The start of a new year is a great time to start healthy new habits. In this blog, Robin Danowski, MS, RD, LDN, a Registered Dietician, provides tips for kicking off a healthy new year with healthy habits.
1. Eat Breakfast
Be sure to start your day with a healthy breakfast that includes lean protein, whole grains, fruits and vegetables. Try making oatmeal with a poached egg and low-fat shredded cheese or blend frozen fruit with Greek yogurt and milk to make a healthy smoothie. Don’t feel confined by typical breakfast foods. It is perfectly OK to have a turkey and cheese sandwich on whole wheat bread. If you are feeling adventurous try a cup of fruit with a scoop of quinoa topped with a lite dressing (try combining honey, lime, and basil).
2. Watch Portion Sizes
To maintain a healthy weight, it is important to watch the amount of food that you eat. Portion sizes are getting bigger and bigger, which is contributing to weight gain. Checkout ChooseMyPlate.gov for recommended serving sizes. It may be helpful to get out your measuring cups and see how close your portions are to the recommended serving amount. Use half your plate for fruits and vegetables and the other half for grains and lean protein foods. Don’t forget to add a serving of fat-free or low-fat milk or yogurt.
3. Cook More Often
Research shows that people who prepare foods at home tend to be healthier because they consume less sugar and processed foods. Cooking at home can also be less expensive than dining out. Resolve to learn some basic cooking and kitchen skills, like how to dice an onion and cook dried beans. The collection of “Planning and Prep” videos at www.eatright.org/videos will get you started.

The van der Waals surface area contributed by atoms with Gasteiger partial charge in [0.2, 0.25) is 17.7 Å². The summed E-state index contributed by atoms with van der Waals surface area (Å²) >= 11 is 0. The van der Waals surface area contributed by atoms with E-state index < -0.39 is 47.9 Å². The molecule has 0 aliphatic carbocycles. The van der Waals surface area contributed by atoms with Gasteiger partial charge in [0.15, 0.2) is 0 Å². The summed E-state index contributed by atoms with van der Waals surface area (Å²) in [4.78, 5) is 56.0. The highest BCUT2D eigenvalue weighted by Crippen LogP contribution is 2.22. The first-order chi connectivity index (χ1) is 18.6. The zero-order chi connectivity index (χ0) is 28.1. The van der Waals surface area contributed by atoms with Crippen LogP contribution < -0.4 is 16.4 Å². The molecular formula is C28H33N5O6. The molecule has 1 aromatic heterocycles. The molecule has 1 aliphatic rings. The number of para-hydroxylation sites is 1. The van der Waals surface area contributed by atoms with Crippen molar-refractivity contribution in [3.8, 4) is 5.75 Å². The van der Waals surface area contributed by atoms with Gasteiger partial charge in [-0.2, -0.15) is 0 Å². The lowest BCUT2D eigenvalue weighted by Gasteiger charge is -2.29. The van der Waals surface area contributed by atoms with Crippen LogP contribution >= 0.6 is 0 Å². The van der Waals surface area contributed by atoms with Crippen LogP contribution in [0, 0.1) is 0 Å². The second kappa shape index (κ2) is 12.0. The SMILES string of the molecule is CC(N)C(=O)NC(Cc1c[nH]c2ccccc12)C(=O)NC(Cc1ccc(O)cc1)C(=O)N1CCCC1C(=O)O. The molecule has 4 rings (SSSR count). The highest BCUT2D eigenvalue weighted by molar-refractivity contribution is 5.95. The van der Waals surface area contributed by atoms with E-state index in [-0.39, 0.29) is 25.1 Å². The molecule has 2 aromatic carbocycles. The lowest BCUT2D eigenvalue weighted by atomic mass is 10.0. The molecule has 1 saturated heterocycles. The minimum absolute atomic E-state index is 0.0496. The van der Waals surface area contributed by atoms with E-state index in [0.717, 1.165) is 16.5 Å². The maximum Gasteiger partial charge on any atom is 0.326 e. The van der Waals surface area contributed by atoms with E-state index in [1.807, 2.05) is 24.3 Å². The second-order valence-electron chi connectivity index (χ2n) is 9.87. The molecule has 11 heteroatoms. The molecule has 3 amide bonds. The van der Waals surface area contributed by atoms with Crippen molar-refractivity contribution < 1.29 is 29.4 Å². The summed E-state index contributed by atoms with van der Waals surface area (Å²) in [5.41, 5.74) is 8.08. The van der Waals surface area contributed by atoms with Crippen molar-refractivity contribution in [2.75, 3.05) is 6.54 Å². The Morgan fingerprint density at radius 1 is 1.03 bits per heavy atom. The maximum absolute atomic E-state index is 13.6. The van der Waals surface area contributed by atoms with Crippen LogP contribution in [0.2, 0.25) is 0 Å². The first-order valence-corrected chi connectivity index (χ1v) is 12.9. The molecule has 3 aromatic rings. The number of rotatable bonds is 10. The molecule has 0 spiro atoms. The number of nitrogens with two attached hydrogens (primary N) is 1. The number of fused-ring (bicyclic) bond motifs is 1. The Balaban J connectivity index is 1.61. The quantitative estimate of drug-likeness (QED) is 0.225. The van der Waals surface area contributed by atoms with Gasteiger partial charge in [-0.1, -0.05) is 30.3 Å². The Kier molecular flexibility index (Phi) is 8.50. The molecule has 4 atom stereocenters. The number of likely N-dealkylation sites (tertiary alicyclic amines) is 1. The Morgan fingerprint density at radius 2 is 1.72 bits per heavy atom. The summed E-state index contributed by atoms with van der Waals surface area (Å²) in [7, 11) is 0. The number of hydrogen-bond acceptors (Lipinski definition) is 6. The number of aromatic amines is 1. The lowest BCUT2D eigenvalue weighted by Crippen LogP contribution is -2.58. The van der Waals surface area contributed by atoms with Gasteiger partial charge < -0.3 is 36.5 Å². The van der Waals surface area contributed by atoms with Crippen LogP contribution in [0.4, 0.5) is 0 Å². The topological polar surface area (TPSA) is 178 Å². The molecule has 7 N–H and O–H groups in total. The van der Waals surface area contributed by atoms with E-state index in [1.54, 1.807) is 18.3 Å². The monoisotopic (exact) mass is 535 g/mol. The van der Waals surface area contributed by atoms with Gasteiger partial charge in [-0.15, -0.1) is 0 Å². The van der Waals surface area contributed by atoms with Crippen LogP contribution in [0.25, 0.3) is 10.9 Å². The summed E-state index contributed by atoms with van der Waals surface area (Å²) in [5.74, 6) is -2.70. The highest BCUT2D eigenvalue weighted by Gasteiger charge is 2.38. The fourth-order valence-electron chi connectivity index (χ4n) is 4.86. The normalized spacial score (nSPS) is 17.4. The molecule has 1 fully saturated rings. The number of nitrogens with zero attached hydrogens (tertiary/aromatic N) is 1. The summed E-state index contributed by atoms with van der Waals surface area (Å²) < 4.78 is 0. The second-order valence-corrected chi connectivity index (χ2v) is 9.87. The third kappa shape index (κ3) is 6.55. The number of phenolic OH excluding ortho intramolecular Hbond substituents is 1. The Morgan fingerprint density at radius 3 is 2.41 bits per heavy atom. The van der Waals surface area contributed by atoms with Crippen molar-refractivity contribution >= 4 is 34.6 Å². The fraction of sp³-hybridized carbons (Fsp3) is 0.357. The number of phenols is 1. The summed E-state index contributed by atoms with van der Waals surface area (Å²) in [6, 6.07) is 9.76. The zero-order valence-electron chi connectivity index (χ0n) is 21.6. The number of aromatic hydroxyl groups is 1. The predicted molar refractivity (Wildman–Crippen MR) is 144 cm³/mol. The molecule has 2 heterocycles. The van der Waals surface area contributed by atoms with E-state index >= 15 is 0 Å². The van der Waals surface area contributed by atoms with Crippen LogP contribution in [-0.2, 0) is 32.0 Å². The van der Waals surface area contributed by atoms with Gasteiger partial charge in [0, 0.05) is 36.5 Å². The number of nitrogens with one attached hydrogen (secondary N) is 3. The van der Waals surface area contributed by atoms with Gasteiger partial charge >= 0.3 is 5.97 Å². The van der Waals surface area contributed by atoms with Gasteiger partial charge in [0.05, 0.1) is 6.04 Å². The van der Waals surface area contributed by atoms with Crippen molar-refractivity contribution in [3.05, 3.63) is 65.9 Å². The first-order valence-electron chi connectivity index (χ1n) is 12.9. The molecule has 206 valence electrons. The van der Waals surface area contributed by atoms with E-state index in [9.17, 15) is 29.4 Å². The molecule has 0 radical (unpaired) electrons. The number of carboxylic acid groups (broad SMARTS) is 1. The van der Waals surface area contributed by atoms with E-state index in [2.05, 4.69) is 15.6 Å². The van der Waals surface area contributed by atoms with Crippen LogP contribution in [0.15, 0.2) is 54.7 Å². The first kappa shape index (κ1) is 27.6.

4. Eat Fish Twice a Week
According to the American Heart Association, eating two3.5-ounce servings of non-fried fish per week can lower the risk of heart attack and stroke. Fish tends to be high in protein and low in fat, which is an ideal part of a healthy diet. Fish with high amounts of omega-3s have an added bonus of helping to lower triglyceride levels and contribute to fewer fatty deposits that clog arteries. These fish include salmon, tuna, mackerel, lake trout, herring, and sardines. Concerned about mercury levels? No need to panic. Researchers note that mercury levels in fish high on the food chain, such as tuna, are a concern, but mainly for pregnant women and young children. For most of us, the benefits of consuming omega-3s definitely outweigh the risks.
5. Be Active
Regular physical activity has numerous health benefits. Start small by doing an exercise you enjoy for at least 10 minutes at a time. Children and teens should get 60 or more minutes of physical activity per day, and adults should get two hours and 30 minutes per week. Don’t feel pressure to run a marathon or become a gym rat. Take a walk after dinner or play a game of catch or basketball. Keep experimenting until you find a physical activity that you enjoy. The most important thing to remember about exercise is to have fun!
About the author: Robin Danowski, MS, RD, LDN is a Registered Dietitian, Licensed Dietitian Nutritionist, and founder of Main Line Dietetics, a private nutrition counseling practice in the Philadelphia area. Robin believes in a non-diet approach to healthy eating, using evidence-based nutrition to help her clients reach their nutrition goals. Robin has over 15 years of experience as a dietitian in the hospital and outpatient setting and is a Professor of Nutrition at La Salle University. Robin believes in a simple, yet powerful approach to healthy eating: Small changes lead to big results